The computing and data needs of European scientists and industry do not currently match the computation capabilities available in the EU. For that reason, the EuroHPC Joint Undertaking (JU), headquartered in the Grand Duchy, was created as an initiative co-financed by the European Commission and 28 countries (including Luxembourg), aiming to deploy in Europe a world-class supercomputing infrastructure and a competitive innovation ecosystem in supercomputing technologies, applications and skills.
In February 15th, 2019, an Open Call to select the hosting entities for Petascale supercomputers was released and a consortium was created under the impulsion of the Luxembourg Ministry of Economy to prepare the Luxembourg candidature for this call. Led by LucConnect SA, the consortium involved Luxembourg actors, i.e. the University through its HPC team (in particular Prof. P. Bouvry, Dr. S. Varrette and V. Plugaru) and LIST (in particular Dr. F. Bongiovanni), as well as the reference Jülich Supercomputing Center (JSC) and its historical partner Par-Tec Cluster Competence Center. After tremedous efforts from all partners, the Luxembourg proposal was finalized and submitted to EuroHPC JU by LuxConnect CEO Roger Lampach on April 12th, 2019.
Following a pre-selection of the Luxembourg candidature, an hearing session was organized in Brussels on May 21th, 2019 (where V. Plugaru was delegated to represent the University and LIST). Finally, on June 7th, 2019, EuroHPC selected on total eight sites in different Member States to host supercomputers, including five for petascale systems:
- Pre-exascale systems: Kajaani (Finland), Barcelona (Spain) and Bologna (Italy)
- Petascale systems: Ostrava (Czech Republic), Bissen (Luxembourg), Minho (Portugal), Maribor (Slovenia) and Sofia (Bulgaria).
The Luxembourg project, called Melixina and aiming to install a 10 Pflops supercomputer at LuxConnect in Bissen, was thus selected and will obtain European co-financing (around 35% in CAPEX) for the realization of its own HPC which will integrate the European network of supercomputers.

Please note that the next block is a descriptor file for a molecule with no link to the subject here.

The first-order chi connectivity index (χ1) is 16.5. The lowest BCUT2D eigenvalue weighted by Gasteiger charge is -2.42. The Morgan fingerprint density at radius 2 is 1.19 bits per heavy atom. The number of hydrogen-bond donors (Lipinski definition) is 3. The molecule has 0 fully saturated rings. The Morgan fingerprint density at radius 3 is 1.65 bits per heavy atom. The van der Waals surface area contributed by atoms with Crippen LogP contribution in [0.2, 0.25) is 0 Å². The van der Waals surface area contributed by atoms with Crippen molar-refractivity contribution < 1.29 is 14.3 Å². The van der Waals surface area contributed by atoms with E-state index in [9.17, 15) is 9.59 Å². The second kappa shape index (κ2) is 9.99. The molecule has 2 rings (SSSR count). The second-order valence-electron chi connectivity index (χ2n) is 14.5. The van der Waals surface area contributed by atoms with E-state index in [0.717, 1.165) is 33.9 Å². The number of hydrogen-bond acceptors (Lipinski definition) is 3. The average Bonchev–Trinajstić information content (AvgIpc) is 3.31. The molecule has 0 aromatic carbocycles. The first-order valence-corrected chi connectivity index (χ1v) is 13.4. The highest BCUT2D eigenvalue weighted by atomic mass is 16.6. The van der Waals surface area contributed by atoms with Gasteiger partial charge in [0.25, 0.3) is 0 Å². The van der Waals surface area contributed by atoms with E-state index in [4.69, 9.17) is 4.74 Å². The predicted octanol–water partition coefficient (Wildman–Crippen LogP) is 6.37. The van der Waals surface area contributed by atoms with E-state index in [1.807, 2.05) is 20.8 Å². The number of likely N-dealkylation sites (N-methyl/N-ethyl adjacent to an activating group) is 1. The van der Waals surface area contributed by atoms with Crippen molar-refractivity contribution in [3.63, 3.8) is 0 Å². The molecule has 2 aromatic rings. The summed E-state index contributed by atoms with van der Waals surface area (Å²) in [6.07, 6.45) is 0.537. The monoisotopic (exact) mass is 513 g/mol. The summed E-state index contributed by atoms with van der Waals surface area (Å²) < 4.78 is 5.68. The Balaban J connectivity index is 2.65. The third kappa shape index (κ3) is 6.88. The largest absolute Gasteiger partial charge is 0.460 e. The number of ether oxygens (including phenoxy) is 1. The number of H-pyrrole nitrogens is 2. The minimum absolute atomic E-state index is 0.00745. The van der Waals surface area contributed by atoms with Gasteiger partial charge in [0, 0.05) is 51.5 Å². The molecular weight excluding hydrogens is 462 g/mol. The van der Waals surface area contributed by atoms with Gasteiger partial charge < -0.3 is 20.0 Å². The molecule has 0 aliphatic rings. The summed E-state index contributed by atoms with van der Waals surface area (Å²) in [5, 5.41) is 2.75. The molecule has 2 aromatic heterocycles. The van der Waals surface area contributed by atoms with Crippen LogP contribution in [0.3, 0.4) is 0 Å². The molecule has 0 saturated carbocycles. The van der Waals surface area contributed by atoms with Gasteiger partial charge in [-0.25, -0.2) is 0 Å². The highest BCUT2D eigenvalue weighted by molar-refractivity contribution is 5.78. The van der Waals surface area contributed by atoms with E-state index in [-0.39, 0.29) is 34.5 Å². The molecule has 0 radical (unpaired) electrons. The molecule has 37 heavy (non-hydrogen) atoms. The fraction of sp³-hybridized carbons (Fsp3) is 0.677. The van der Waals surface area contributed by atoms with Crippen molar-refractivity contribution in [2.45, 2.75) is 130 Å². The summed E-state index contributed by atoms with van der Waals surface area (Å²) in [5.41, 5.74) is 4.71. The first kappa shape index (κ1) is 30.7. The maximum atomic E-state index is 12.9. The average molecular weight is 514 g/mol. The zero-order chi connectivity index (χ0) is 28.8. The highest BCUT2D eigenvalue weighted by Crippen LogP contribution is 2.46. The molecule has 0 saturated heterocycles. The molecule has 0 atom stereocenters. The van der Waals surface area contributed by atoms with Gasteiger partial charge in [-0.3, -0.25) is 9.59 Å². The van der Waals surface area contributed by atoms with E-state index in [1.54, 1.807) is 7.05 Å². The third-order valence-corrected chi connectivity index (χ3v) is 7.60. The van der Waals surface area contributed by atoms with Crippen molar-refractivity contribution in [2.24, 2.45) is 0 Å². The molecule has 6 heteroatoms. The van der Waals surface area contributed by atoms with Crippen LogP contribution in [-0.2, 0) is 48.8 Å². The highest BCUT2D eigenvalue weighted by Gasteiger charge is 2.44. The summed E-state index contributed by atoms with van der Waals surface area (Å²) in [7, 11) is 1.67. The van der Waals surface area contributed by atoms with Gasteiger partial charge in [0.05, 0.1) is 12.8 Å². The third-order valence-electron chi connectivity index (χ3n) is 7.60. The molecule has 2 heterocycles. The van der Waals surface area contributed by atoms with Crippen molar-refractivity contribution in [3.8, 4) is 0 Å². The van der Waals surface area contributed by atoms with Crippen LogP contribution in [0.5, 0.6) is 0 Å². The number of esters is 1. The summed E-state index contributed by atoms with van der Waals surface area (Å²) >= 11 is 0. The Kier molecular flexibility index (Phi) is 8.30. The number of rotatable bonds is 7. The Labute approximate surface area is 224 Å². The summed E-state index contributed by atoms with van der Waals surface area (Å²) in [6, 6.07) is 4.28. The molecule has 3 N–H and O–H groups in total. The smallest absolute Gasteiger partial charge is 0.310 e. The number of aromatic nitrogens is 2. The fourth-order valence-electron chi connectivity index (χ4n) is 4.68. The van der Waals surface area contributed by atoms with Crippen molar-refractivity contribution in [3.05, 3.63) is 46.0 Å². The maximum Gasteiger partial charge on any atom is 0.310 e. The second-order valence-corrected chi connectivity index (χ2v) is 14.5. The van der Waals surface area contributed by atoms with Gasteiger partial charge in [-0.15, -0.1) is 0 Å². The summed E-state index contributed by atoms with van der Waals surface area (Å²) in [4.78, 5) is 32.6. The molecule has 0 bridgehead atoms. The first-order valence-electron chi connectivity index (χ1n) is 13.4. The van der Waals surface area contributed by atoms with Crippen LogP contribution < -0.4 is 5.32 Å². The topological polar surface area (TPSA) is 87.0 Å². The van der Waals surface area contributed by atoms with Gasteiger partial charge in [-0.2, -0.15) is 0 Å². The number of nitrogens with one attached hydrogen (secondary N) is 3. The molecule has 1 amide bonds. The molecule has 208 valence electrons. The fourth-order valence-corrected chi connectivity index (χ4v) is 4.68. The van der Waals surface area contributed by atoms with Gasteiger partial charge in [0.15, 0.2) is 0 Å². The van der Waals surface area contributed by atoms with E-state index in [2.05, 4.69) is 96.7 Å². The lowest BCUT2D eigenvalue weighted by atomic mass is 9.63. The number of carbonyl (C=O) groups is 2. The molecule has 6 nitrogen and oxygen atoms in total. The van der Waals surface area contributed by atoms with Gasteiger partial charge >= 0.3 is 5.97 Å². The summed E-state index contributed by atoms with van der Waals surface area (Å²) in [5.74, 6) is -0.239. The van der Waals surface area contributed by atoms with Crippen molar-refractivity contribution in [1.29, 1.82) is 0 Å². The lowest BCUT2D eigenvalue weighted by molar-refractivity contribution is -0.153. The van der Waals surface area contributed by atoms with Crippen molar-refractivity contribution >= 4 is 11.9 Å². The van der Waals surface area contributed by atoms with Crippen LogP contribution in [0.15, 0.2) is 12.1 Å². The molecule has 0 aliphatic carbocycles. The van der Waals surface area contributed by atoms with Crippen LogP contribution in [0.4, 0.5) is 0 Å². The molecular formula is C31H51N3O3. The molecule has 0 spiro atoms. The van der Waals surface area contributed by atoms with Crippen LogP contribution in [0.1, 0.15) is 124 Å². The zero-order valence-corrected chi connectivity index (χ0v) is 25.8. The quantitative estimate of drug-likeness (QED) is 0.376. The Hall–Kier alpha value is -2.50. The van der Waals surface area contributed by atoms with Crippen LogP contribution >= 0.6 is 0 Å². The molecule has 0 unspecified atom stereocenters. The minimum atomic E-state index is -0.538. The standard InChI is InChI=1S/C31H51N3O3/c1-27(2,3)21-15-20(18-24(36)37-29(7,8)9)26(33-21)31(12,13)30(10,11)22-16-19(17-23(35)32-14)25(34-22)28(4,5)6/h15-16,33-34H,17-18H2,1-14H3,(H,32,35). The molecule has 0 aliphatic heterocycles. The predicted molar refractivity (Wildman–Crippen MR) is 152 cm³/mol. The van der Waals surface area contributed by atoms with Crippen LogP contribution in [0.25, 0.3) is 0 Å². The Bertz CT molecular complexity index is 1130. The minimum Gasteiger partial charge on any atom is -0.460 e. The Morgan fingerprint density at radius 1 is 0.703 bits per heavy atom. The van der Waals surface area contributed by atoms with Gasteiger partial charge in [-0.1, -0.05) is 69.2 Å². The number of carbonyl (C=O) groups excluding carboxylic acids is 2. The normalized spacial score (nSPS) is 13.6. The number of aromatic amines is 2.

On June 14th, 2019, a press conference was organized where the Deputy Prime Minister, Minister of the Economy, Étienne Schneider, the Deputy Director General of the EU DG Communication Networks, Content and Technologies, Khalil Rouhana, as well as LuxConnect CEO Roger Lampach presented the project. Hosted, operated and marketed by LuxConnect on its site in Bissen, MeluXina will be dedicated to applications in research, personalized medicine and eHealth projects, but also to the needs of companies, in particular SMEs and start-ups. In order to facilitate access to the use of Meluxina’s capabilities, a specific skills center will guide and support companies with limited skills in this area. The role of the University (and the HPC team) at this level, but also with regards the support in the management and the operation of the system, is still to be defined (typically through a partnership agreement).
As advertised, MeluXina will be powered exclusively by green energy from Kiowatt, a cogeneration power plant fueled by waste wood. The supercomputer will be operational by the end 2020 and will have a computing power of 10 petaflops. An overview of the architecture of the system is depicted below.
Disclaimer: while presented during the press conference, this overview is purely indicative and subjected to changes and adaptation at all levels (numbers, technologies, modules, organization etc.).
As a first step, it is claimed that 20 new jobs will be created as part of the implementation of Meluxina and eventually the HPC Competence Center will have up to 50 employees.
The name MeluXina (expanding a suggestion from V.Plugaru ;)) evokes the legend of Count Sigefroi and Melusine, which refers to the origins of Luxembourg and is visually aligned with the country’s signature: “Luxembourg, let’s make it happen. On the one hand, there is fidelity to the values and origins of the country, and on the other hand, openness to new technologies and support for a digital, reliable and dynamic economy.
Part of the consortium behind the MeluXina proposal (photo taken after the press conference on June 14, 2019)